Ashly Thomas knew the tears were going to come when she walked to a lectern Saturday to accept a scholarship named in memory of her friend Jalon Bea, who was killed in an October gun accident.
She couldn’t hold them back when she hugged his mom, Jackie, in front of hundreds of people attending a Black History Month celebration in the Lincoln High School gymnasium.
“I’m going to make his mom proud and continue his legacy,” Thomas, 17, said.
Their embrace and the two other Jalon Bea scholarships awarded to Nahum Sutton and Hassan Kitt brought a heartfelt moment to Tacoma’s annual stomp fest and black history celebration.
The $150 awards will help the three students cover expenses on a visit to Langston University, a historically black college in Oklahoma, this spring. Jalon Bea had been planning to go on the trip.
Just before his death, he told adviser Michael Hankins, “I can’t wait to step on that black college so I can see all the fine girls, join a step team and show them what Tacoma has,” Hankins said as he introduced the scholarships.
Hankins cried, too, remembering the 17-year-old boy.
“I know if (Jalon) was here today, this whole floor would be full of people dancing,” Hankins said.
Two themes prevailed during the evening. One showed off the talents of performers, such as the Lincoln High School drum line and a mix of dancers and poets. Their beats echoed in the gym and inspired a little dancing, too.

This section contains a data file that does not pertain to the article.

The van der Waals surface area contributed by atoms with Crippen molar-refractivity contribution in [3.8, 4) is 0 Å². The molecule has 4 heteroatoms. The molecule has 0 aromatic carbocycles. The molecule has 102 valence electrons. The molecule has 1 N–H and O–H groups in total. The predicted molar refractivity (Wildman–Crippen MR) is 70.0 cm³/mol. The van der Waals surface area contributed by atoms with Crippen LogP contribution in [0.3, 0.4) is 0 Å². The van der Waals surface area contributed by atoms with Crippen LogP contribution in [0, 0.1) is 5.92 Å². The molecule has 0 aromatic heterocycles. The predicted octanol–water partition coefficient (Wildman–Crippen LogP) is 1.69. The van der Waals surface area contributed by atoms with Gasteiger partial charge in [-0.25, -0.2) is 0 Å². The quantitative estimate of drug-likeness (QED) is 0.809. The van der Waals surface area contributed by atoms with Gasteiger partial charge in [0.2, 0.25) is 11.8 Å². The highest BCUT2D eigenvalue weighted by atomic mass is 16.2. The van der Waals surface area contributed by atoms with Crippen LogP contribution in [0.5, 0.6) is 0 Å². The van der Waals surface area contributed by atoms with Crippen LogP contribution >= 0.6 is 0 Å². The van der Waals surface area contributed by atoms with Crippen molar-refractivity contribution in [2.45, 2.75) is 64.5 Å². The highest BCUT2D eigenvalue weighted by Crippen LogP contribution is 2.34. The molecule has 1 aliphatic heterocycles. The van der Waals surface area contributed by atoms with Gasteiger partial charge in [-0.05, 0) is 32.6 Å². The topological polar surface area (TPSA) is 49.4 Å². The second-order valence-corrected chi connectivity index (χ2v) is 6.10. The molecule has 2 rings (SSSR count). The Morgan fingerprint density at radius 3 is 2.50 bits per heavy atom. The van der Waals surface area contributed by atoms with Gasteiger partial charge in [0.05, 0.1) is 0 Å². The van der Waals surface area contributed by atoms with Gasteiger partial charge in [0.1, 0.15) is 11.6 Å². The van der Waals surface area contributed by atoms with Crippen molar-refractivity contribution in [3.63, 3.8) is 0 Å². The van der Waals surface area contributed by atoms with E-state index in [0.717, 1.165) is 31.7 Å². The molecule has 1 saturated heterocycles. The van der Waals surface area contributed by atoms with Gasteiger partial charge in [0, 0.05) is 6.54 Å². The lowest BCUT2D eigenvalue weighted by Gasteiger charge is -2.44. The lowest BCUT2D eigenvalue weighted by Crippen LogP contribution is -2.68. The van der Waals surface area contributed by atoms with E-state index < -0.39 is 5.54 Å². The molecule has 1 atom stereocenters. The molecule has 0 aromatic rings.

The other called on young students to make the most of their education to succeed after graduation.
To that end, the celebration recognized two Tacomans who have made a difference in the lives of young people over the years. One was Betty Mewborn, a longtime foster parent and founder of a cancer support group. She received the celebration’s lifetime achievement award.
The other was Charles Weatherby, a doctor whom Hankins introduced as Tacoma’s version of Dr. Heathcliff Huxtable. Weatherby played along by pinching his Bill Cosby-like sweater.
“The key to life is education,” Weatherby stressed to the teenagers in the gym.
Jackie Bea said her son was headed in that direction. She’s hoping to create a foundation in his name that would award more scholarships in the years ahead.
He died Oct. 11 after a friend jokingly pointed a revolver at him without realizing the gun was loaded, according to police reports. The friend, Tanielu Lotovaivai, is awaiting a March trial on manslaughter charges in Pierce County Superior Court.
Jackie Bea wore a purple sweatshirt with Jalon’s picture on it to “keep him close.”
“I know my son would be happy; he’d be proud,” she said.Adam Ashton: 253-597-8646 adam.ashton@ thenewstribune.com